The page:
BootLeg Betty

Old CD Now, But Nice Review From iAfrica.com

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BETTE MIDLER
Bette
reviewed by John Makoni

Picture: Bette talking to Chris Isaak

Bette Midler is back. Her new album is simply titled “Bette” and mostly comprises cover songs. There’s all the evidence to believe that four decades on, Midler is still loving it.

When she sings “But still I need those kisses so desperately” on “That How Heartaches Are Made”, a Ben Raleigh/Bob Haley number, the truth is in her breath.

“In These Shoes” is a good times samba tune, whose most arresting point is the Spanish chorus: “No le gusta caminar/No pueda montar a caballo/Como se puede ballar/Es un escandalo”.

Midler once again ventures outside her more traditional boundaries on “Moses”, a heavily rumba-laden piece. Otherwise she sticks to the soft songs for which she’s mostly known.

Her only original song on the CD is “Nobody Else But You” but then again, it is written with the collaboration of Marc Shaiman. The song’s changes in tempo turn out to be the chief reason it resembles Diana Ross and The Supremes’ “Chain Reaction”.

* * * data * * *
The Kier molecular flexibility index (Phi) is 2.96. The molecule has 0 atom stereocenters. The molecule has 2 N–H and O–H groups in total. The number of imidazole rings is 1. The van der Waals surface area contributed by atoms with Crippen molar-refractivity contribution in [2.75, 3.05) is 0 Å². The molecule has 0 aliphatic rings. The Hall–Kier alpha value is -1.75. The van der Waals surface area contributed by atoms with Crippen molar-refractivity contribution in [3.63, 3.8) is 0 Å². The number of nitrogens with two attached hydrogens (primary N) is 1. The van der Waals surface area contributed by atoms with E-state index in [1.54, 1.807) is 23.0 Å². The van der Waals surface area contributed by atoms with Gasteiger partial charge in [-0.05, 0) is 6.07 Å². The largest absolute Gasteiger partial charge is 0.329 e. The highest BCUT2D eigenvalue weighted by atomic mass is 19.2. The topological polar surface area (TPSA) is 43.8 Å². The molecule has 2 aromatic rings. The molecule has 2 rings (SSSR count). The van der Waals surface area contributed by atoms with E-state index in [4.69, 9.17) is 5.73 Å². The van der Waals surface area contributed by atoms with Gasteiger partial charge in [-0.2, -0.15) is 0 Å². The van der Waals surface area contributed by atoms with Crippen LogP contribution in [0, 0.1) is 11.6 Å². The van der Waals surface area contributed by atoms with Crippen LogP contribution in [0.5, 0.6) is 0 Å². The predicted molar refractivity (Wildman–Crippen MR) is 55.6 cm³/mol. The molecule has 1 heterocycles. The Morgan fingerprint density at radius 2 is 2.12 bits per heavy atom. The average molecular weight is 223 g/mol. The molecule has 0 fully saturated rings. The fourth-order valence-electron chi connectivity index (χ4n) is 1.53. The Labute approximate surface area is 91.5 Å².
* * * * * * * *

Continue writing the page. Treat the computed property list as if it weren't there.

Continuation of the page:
However, it cannot be denied that Midler the veteran, is also Midler the perfect hostess – she knows just what to include in her mix to pull you (and in crowds at that) to her party. Her selection is exquisite. Her soft voice is almost in flight on “God Give Me Strength”, it knows just how to tackle the topical lines on “Just My Imagination (Running Away With Me)”; and on the soulful “Love TKO”, popularised by Cecil and Linda Womack (who penned the song with Gip Noble Jr), that same voice is firmly in control.

The excellent piano playing of Bobby Lyle ushers in “Colour of Roses” and as can be deduced from its title, it is a soft and romantic song, perhaps the softest on this album.

Surprising still is the fact that at 56, Midler still needs her kisses: “And in this dream we share/Let us not miss one kiss”. Maybe that expains why after all these years, she has remained in vogue.

That she has remained in vogue is confirmed on “Bless You Child”, a typically modern dance number. Isn’t it good then, one might want to ask, that those in their sixties as well as those in their teens can all unite in their love for Midler? Midler at least succeeds here in reaching out to grandparents and their grandchildren.

Midler, the ageing star who has kept in touch with modern tastes, equally knows just how to please with her version of The Manhattans’ “Shining Star”. She dishes out a stripped down rendition, suitable for these times.

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